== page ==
Sunday, November 19, 2006

Marvin Minsky in Wired

Wired has been coming through with some pretty good articles lately. Articles that it takes some balls to print and happen to be things that hold a great amount of my interest. Rarely does one read about these topics elsewhere in the ink on dead tree world. Last months cover was devoted entirely to Atheism, with interviews with people like Daniel Dennett, Sam Harris, and Richard Dawkins. This month was a much smaller article in the Play Print section about Marvin Minsky's new book, "The Emotion Machine," his much anticipated follow up to The Society of Mind.

Wired writer David Pescovitz is interviewing Dennett and Minsky when he asks, "What would a machine that worked this way (like a human basically) look like?" Dennett answers by interpreting Minsky's initial response as, "It's too early to build the big model." Minsky replies, "Actually, I could quarrel with that. I think the architecture described in The Emotion Machine is programmable. If I could afford to get three or four first-rate systems programmers, we could do it"

He goes on to say that it's unfair something like the DARPA Grand Challenge gets millions to be worked on when something like this project receives, presumably, little to no money from outside sources. At the lest the Grand Challenge is related to AI. I would take that a step or two further and say that it makes you wonder why we pay actors millions of dollars to make 1.5 hour films about crap and pay sports stars million of dollars to run into each other 200 times in the course of an hour, but we can't muster up enough money to pay a couple programmers to code for, I don't know, a year or three. It's the difference between a few hours of entertainment versus reaching humankind's destiny within our lifetimes and very few people even know or care about it.

Tuesday, November 07, 2006


I finished reading Kurt Vonnegut's Slaughterhouse-Five yesterday. I enjoyed it very much, covering the 224 pages in two sittings. I try to give my reading rotation a variety of selections. I enjoy sci-fi the most, but I throw in non-fiction, educational, and out of my norm books as much as possible. This book satisfied what I will call my classic requirement.

It was absolutely depressing as hell while at the same time it had me laughing hysterically. I guess you are supposed to walk away from the book with an anti-war, anti-violence, things happen for a reason and you can't change it type of message. While I agree to some degree with the anti-war and anti-violence, at least in the main context of the book which is unnecessary war and violence, I couldn't help but feel frustrated with Billy's lack of motivation to try and change the negative things in his life. The only action he took to try and do something useful with his situation was to tell other people about it. He does spin it off in a positive light, stating that even when a person dies, they are still alive at some other point in time and always will be. That just doesn't cut it for me. I would have tried to change things every time I could for the better. Instead, Billy shrugs and goes on in his indifferent sort of way. I suppose this shows how much war can break a man's spirit.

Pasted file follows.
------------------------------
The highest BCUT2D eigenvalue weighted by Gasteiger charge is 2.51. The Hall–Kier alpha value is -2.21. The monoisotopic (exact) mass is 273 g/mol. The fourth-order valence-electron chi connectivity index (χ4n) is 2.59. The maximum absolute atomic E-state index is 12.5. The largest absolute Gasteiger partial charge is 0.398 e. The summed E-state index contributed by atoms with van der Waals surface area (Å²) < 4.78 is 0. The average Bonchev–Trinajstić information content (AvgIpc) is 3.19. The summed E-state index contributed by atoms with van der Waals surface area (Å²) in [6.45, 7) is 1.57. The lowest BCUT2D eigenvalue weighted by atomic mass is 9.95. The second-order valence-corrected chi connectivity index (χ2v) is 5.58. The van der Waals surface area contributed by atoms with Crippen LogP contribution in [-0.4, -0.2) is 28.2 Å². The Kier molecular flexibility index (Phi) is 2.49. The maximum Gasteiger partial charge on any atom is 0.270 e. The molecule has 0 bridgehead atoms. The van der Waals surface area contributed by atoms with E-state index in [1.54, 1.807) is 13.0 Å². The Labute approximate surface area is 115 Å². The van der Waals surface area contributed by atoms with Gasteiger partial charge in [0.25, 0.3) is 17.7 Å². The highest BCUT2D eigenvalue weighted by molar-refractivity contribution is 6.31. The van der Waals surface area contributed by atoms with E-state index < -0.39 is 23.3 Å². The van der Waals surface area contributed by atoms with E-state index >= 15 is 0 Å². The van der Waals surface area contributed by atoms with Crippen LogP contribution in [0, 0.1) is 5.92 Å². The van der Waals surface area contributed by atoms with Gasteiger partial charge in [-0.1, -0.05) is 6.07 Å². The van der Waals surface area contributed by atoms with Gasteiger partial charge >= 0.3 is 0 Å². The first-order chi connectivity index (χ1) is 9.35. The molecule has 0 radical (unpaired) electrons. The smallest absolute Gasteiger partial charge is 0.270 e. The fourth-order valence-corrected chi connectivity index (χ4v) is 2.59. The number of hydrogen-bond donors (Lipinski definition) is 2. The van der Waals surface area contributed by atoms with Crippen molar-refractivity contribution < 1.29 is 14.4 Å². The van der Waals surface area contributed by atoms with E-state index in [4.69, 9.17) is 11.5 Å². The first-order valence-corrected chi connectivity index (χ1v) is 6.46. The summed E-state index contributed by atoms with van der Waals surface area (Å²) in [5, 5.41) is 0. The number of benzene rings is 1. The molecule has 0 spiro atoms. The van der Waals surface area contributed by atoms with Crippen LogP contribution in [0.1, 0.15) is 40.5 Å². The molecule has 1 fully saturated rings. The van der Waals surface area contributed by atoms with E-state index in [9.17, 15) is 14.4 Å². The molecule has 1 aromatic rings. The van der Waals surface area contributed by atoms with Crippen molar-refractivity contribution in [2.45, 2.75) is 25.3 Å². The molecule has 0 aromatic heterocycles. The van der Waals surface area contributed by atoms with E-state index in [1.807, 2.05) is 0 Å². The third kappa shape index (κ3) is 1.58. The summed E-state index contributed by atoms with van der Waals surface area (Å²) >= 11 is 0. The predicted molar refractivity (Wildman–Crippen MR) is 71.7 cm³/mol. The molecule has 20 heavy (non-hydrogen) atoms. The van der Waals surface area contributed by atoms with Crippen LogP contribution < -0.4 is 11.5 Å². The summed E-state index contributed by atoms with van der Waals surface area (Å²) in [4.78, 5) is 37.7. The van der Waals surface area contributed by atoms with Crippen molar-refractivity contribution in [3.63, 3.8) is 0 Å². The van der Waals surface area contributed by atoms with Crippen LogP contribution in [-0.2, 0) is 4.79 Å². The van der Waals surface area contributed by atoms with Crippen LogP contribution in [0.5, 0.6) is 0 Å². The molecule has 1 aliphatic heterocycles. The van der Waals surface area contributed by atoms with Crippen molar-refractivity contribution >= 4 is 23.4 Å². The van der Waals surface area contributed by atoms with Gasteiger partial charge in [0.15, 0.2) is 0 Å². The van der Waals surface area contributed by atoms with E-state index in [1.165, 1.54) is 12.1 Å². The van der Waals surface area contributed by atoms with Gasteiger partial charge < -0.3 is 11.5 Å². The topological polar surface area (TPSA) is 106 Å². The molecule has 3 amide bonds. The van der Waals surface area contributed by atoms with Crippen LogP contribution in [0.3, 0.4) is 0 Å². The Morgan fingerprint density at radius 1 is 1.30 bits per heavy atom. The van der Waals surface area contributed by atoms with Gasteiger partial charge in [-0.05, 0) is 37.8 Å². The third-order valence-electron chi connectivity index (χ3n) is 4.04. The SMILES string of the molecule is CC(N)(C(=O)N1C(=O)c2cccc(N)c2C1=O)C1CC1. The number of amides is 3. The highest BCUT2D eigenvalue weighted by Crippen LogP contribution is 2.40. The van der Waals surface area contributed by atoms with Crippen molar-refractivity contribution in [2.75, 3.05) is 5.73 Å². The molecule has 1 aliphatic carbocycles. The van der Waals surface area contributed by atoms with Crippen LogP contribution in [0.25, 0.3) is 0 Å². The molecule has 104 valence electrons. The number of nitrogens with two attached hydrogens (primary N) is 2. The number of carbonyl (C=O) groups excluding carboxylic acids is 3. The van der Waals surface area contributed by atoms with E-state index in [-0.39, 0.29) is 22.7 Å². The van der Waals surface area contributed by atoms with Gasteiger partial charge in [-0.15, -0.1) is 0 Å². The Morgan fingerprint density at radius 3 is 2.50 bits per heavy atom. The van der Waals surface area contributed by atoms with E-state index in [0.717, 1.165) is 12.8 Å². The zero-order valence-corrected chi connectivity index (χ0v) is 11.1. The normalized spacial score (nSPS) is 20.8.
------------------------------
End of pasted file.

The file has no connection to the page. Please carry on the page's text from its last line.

Anyhow, it was a good read, very different and entertaining. I'll certainly be giving some more of Mr. Vonnegut's works a go. I leave you with a quote from the book, the scene is Billy being given a female to mate with in his cage on an alien world where he is a zoo exhibit: "Montana was naked, and so was Billy, of course. He had a tremendous wang, incidentally. You never know who'll get one."

So it goes...

Sunday, November 05, 2006

Space and Time

You are never in the same place twice, and you never know exactly what time it is. Let me explain:

You are never in the same place twice when you state your position from an absolute fixed point in space. The Earth spins on its axis and revolves around the Sun, the Sun revolves around what is thought to be a super massive black hole, and the Milky Way galaxy itself is moving at around 300 km/sec. While you may be in the same place on Earth, from an imaginary, immovable point in space you are in a new location every second of the day.

You never know exactly what time it is ever. You do however get to know what time we think it was a month ago to a certain resolution. You never know exactly what time it is ever because the atomic clocks we use to keep track of the passage of a single second are not perfectly accurate. Furthermore, the exact time also depends on your altitude (gravity) and speed. With looser margins of error you only know what time it was a month ago. There are many atomic clocks and groups of atomic clocks that keep time very accurately. When all of the data from the world's clocks has been compiled and weighted the BIPM (International Bureau of Weights and Measures) releases the final numbers for the previous month.


Thursday, November 02, 2006

The New iPod Shuffle

I'm officially back on the bleeding edge of iPod with my new Shuffle.

First impressions:
  • It's small and light. Yeah.
  • Still manages to seem pretty sturdy. I won't be scared to take it to the gym.
  • Belt clip is strong, which is was one of my biggest concerns. Even if it does fall off, it's so light that the headphone connector doesn't unplug nor does it even pull the iPod buds out of my ears. I wish it was a wee bit stronger though.
  • Clipping vertically as on your belt, the forward button points down, etc. I don't like that. It means it was designed more to be clipped horizontally, something I doubt I will do. Not really a big deal.
  • Songs transfer a little slow, a few seconds each, through the USB to Headphone Jack converter. Not a problem for just a gig. Well worth the size reduction moving USB off device.
  • Oh, one more thing. It's freaking sweeeeeeeet.